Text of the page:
Exquisite vintage costume jewelry for women with far from ordinary tastes
TruFaux Jewels offers elegant and unique necklaces, earrings, bracelets, brooches, clips, and accessories by notable American and European designers, from the flapper style to the early days of Mad Men.
These impeccable pieces are thoughtfully curated by vintage jewelry collector, historian, and writer Barbara Schwartz.
Quickview Vintage Earrings, 1950s Jewelry, Louis Rousselet JewelryClusters of faux pearls with blown glass flowers and leaves form these 1950s French ear clips. The design and style of the beads remind me of the work of Louis Rousselet, although the earring backs are not typical of his work. However, the findings I'm familiar with would have been too small for this creation. Please note that although these earrings are not mirror images, the lack of symmetry does not detract from their lovely appearance. What a great choice for a bride!USD$250.00
Quickview Vintage Bracelets, 1920s Jewelry, 1930s Jewelry, Unsigned JewelryThis brown marbeled Bakelite Art Deco bangle bracelet with its six yellow dots is a charming example of the era. The swirls of color are on the outside and inside. This piece, which is from my personal collection, slips over the hand as the bracelet doesn't open.USD$425.00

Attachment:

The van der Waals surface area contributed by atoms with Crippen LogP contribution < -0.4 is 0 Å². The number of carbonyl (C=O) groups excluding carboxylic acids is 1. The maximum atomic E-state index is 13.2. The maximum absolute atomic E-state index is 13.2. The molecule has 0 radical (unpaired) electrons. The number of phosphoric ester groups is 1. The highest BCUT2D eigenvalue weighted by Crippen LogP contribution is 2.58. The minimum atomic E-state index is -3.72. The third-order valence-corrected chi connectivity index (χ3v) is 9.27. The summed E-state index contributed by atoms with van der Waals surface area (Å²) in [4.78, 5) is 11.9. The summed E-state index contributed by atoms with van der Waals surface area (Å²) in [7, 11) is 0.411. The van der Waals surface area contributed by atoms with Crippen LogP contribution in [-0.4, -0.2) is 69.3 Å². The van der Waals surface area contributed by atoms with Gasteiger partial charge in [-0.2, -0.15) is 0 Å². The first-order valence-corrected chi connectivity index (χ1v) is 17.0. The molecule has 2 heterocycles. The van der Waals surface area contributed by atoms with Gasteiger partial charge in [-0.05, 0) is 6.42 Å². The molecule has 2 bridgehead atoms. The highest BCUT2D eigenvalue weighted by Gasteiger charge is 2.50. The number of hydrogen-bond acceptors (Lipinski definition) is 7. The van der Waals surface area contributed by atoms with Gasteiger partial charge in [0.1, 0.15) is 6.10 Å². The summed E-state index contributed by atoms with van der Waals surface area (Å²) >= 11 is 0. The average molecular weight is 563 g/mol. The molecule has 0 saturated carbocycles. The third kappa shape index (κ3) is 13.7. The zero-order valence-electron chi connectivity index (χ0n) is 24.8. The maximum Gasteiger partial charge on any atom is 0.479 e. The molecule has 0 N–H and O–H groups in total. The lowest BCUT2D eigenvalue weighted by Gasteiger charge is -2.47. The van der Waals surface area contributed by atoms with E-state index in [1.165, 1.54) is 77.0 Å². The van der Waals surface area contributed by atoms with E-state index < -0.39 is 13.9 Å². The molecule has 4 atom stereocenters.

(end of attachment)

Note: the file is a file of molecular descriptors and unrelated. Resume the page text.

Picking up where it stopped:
Quickview Vintage Necklaces, 1930s Jewelry, Jakob Bengel JewelryLapis glass beads separated by decorative chrome links and a center Galalith(?) bead with chrome end caps form this German Machine Age necklace. The same piece in other colors has been attributed to Bengel by a British expert. This necklace closes with a spring-ring clasp, which may be a replacement (it is brass in color). The center bead has a minor flaw that probably occurred during manufacture. This small imperfection does not detract from the beauty or wearability of this necklace. Scroll down to see earrings and bracelets that coordinate with this piece.USD$195.00
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TruFaux Jewels founder Barbara Schwartz is a passionate collector of vintage costume jewelry, who shares her love through her collections, through her writing, and directly with the women she helps adorn. She believes jewelry is meant to be worn, not stored in a drawer or bank vault. Barbara wants every woman who buys her pieces to feel extraordinary while wearing them.